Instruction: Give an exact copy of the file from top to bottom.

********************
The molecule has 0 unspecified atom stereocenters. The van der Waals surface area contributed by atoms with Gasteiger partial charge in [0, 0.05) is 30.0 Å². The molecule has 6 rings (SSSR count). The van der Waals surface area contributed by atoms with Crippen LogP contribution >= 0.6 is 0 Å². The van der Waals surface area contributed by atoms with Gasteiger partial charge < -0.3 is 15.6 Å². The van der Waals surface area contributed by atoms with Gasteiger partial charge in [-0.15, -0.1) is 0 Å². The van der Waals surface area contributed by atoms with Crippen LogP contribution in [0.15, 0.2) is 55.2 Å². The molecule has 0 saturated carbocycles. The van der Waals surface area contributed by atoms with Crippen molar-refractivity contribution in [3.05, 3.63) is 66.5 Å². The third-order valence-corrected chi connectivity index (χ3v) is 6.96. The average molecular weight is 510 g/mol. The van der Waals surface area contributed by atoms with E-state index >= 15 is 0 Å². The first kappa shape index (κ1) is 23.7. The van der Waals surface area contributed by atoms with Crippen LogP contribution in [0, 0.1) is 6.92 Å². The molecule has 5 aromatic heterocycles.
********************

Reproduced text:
The molecule has 0 unspecified atom stereocenters. The van der Waals surface area contributed by atoms with Gasteiger partial charge in [0, 0.05) is 30.0 Å². The molecule has 6 rings (SSSR count). The van der Waals surface area contributed by atoms with Crippen LogP contribution >= 0.6 is 0 Å². The van der Waals surface area contributed by atoms with Gasteiger partial charge < -0.3 is 15.6 Å². The van der Waals surface area contributed by atoms with Gasteiger partial charge in [-0.15, -0.1) is 0 Å². The van der Waals surface area contributed by atoms with Crippen LogP contribution in [0.15, 0.2) is 55.2 Å². The molecule has 0 saturated carbocycles. The van der Waals surface area contributed by atoms with Crippen molar-refractivity contribution in [3.05, 3.63) is 66.5 Å². The third-order valence-corrected chi connectivity index (χ3v) is 6.96. The average molecular weight is 510 g/mol. The van der Waals surface area contributed by atoms with E-state index >= 15 is 0 Å². The first kappa shape index (κ1) is 23.7. The van der Waals surface area contributed by atoms with Crippen LogP contribution in [0, 0.1) is 6.92 Å². The molecule has 5 aromatic heterocycles.